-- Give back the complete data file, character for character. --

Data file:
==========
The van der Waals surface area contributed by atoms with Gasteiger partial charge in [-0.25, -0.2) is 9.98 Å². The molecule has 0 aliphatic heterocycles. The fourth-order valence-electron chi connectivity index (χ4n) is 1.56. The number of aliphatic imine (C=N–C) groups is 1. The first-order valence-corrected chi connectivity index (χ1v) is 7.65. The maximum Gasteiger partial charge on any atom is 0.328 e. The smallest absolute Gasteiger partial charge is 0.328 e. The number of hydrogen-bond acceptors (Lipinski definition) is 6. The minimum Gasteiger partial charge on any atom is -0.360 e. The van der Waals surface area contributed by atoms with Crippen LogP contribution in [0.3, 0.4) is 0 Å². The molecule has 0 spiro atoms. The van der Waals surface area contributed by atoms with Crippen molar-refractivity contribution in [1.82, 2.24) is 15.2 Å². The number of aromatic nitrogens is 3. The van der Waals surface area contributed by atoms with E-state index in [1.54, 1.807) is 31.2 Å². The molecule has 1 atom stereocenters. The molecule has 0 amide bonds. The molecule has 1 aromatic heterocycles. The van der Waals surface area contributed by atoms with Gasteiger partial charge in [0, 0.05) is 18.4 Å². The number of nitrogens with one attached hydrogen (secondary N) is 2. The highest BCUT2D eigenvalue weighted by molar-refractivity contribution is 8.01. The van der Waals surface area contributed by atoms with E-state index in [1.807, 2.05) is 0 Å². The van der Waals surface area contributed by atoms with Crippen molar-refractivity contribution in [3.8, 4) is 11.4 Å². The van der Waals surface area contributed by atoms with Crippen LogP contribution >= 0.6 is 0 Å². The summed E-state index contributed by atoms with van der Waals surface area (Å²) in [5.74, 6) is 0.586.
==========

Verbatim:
The van der Waals surface area contributed by atoms with Gasteiger partial charge in [-0.25, -0.2) is 9.98 Å². The molecule has 0 aliphatic heterocycles. The fourth-order valence-electron chi connectivity index (χ4n) is 1.56. The number of aliphatic imine (C=N–C) groups is 1. The first-order valence-corrected chi connectivity index (χ1v) is 7.65. The maximum Gasteiger partial charge on any atom is 0.328 e. The smallest absolute Gasteiger partial charge is 0.328 e. The number of hydrogen-bond acceptors (Lipinski definition) is 6. The minimum Gasteiger partial charge on any atom is -0.360 e. The van der Waals surface area contributed by atoms with Crippen LogP contribution in [0.3, 0.4) is 0 Å². The molecule has 0 spiro atoms. The van der Waals surface area contributed by atoms with Crippen molar-refractivity contribution in [1.82, 2.24) is 15.2 Å². The number of aromatic nitrogens is 3. The van der Waals surface area contributed by atoms with E-state index in [1.54, 1.807) is 31.2 Å². The molecule has 1 atom stereocenters. The molecule has 0 amide bonds. The molecule has 1 aromatic heterocycles. The van der Waals surface area contributed by atoms with Gasteiger partial charge in [0, 0.05) is 18.4 Å². The number of nitrogens with one attached hydrogen (secondary N) is 2. The highest BCUT2D eigenvalue weighted by molar-refractivity contribution is 8.01. The van der Waals surface area contributed by atoms with E-state index in [1.807, 2.05) is 0 Å². The van der Waals surface area contributed by atoms with Crippen molar-refractivity contribution in [3.8, 4) is 11.4 Å². The van der Waals surface area contributed by atoms with Crippen LogP contribution >= 0.6 is 0 Å². The summed E-state index contributed by atoms with van der Waals surface area (Å²) in [5.74, 6) is 0.586.